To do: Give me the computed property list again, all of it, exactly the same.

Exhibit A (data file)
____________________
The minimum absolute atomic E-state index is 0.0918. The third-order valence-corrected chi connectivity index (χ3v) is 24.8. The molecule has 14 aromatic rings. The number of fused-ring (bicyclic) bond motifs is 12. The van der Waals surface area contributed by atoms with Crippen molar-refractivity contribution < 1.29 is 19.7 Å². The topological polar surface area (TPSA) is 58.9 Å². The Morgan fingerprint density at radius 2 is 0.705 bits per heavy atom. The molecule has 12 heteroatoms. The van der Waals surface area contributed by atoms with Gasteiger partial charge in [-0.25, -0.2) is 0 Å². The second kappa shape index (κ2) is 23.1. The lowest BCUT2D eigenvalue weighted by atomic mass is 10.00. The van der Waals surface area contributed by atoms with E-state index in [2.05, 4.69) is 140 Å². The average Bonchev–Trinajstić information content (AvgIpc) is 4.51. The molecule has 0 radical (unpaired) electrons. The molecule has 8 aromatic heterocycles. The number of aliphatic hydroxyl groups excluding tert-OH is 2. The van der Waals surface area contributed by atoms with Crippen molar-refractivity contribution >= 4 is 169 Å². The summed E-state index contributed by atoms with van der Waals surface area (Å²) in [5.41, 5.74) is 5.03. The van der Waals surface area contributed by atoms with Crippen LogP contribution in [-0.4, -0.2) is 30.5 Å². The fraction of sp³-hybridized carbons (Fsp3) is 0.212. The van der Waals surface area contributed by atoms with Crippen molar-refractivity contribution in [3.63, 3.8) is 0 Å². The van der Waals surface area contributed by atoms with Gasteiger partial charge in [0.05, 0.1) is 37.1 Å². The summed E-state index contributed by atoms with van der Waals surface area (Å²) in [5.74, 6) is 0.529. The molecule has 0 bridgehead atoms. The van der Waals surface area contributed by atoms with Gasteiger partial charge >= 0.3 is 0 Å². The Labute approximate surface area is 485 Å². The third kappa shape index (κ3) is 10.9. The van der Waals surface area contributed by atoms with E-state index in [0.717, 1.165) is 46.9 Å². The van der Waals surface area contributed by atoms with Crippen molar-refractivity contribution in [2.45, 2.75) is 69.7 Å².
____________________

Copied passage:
The minimum absolute atomic E-state index is 0.0918. The third-order valence-corrected chi connectivity index (χ3v) is 24.8. The molecule has 14 aromatic rings. The number of fused-ring (bicyclic) bond motifs is 12. The van der Waals surface area contributed by atoms with Crippen molar-refractivity contribution < 1.29 is 19.7 Å². The topological polar surface area (TPSA) is 58.9 Å². The Morgan fingerprint density at radius 2 is 0.705 bits per heavy atom. The molecule has 12 heteroatoms. The van der Waals surface area contributed by atoms with Gasteiger partial charge in [-0.25, -0.2) is 0 Å². The second kappa shape index (κ2) is 23.1. The lowest BCUT2D eigenvalue weighted by atomic mass is 10.00. The van der Waals surface area contributed by atoms with E-state index in [2.05, 4.69) is 140 Å². The average Bonchev–Trinajstić information content (AvgIpc) is 4.51. The molecule has 0 radical (unpaired) electrons. The molecule has 8 aromatic heterocycles. The number of aliphatic hydroxyl groups excluding tert-OH is 2. The van der Waals surface area contributed by atoms with Crippen molar-refractivity contribution >= 4 is 169 Å². The summed E-state index contributed by atoms with van der Waals surface area (Å²) in [5.41, 5.74) is 5.03. The van der Waals surface area contributed by atoms with Crippen LogP contribution in [-0.4, -0.2) is 30.5 Å². The fraction of sp³-hybridized carbons (Fsp3) is 0.212. The van der Waals surface area contributed by atoms with Crippen molar-refractivity contribution in [3.63, 3.8) is 0 Å². The van der Waals surface area contributed by atoms with Gasteiger partial charge in [0.05, 0.1) is 37.1 Å². The summed E-state index contributed by atoms with van der Waals surface area (Å²) in [5.74, 6) is 0.529. The molecule has 0 bridgehead atoms. The van der Waals surface area contributed by atoms with Gasteiger partial charge >= 0.3 is 0 Å². The Labute approximate surface area is 485 Å². The third kappa shape index (κ3) is 10.9. The van der Waals surface area contributed by atoms with E-state index in [0.717, 1.165) is 46.9 Å². The van der Waals surface area contributed by atoms with Crippen molar-refractivity contribution in [2.45, 2.75) is 69.7 Å².